There is no difference in Brazil. Around 300 thousands of people die from cardiovascular diseases each year, according to the Brazilian government. Nevertheless, by the public healthcare system (SUS), the government provides many preventive actions programs, diagnosis and free treatments for CVD.

Tuesday, November 6, 2012

Medical Devices Industry in Developing Countries

With the arrival of the 21st century, a new era both in global technology industry and economic growth model began. Developed countries left the second industrial revolution behind and started focusing on the new generation of technologies: information technology, nanotechnology, internet, biotechnology. We are led to think that developing countries are still not capable of supporting this kind of industry, for requiring huge investments in R&D departments and qualified teams (without mentioning investments in infrastructure, energy and transportation). But there are some countries that are showing the world that this change is happening in the medical device sector.

 It is known that United States is the biggest global importer in this sector and verifying its top 5 importers partners of “Instruments, appliances for medical, etc science, nes (UN Comtrade HS901890), one will find that two of them in the last four years are developing countries: Costa Rica and Dominican Republic.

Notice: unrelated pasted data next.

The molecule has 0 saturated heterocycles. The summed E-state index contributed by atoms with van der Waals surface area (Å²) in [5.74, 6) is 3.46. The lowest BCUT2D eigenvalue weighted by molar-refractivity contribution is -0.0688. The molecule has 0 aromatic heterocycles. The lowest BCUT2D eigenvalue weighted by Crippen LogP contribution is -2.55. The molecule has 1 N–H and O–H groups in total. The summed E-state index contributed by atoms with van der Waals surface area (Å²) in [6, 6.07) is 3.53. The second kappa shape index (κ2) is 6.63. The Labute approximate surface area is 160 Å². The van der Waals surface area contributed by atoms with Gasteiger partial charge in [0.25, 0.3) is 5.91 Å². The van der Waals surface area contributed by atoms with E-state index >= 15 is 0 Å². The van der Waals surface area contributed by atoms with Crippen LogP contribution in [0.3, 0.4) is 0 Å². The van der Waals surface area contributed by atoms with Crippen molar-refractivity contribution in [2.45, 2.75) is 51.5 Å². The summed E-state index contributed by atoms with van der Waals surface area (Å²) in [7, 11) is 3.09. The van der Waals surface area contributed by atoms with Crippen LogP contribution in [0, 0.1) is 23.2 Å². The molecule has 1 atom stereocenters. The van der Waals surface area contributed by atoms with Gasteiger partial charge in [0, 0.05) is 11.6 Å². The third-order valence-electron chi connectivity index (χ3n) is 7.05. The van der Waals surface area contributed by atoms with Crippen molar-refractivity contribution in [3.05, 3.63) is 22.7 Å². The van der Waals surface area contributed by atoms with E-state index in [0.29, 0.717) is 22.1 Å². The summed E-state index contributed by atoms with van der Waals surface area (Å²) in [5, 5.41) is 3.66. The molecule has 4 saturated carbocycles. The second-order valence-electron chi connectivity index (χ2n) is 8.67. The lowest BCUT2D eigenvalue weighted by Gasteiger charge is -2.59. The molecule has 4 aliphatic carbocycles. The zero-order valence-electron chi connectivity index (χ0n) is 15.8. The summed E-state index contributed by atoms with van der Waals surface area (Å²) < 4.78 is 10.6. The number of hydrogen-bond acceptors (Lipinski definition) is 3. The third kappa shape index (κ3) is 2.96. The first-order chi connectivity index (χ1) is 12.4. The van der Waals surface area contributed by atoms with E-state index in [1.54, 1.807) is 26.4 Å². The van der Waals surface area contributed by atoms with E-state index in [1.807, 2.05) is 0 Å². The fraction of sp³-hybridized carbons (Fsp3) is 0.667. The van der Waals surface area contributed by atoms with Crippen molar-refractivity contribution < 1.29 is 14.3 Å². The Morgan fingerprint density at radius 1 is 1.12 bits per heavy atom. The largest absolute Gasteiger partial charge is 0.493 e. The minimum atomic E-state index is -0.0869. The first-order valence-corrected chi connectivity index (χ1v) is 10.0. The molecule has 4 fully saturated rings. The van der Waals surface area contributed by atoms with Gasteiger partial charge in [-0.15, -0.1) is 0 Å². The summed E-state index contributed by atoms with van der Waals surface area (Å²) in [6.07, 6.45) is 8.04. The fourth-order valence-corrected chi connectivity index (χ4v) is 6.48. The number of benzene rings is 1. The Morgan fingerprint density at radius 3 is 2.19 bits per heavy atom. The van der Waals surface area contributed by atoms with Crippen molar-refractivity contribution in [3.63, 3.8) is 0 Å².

The exports of HS901890 from Costa Rica to the USA sum twice the exports from Canada and Japan to the USA combined and it is higher than the export from Ireland (another top 5 import partner of the USA) to the USA. In the “Case of Costa Rica – Facts and Implications for Trade Policy”, presented by the Minister of Foreign Trade from Costa Rica in the WTO public forum, September 19, 2011, we can verify Costa Rica’s evolution on the structure of industrial exports since 1994 until 2010 and it shows that it is possible for countries in development to improve its industries, technologies and R&D departments. In 2010, Costa Rica’s top 10 export products included microchips, medical prosthesis, pharmaceutical, computer parts and transfusion equipment. In 2003, Costa Rica was consolidated as one of the main Foreign Direct Investment (FDI) locations in Latin America and in 2010, the first high-tech exporter in the continent.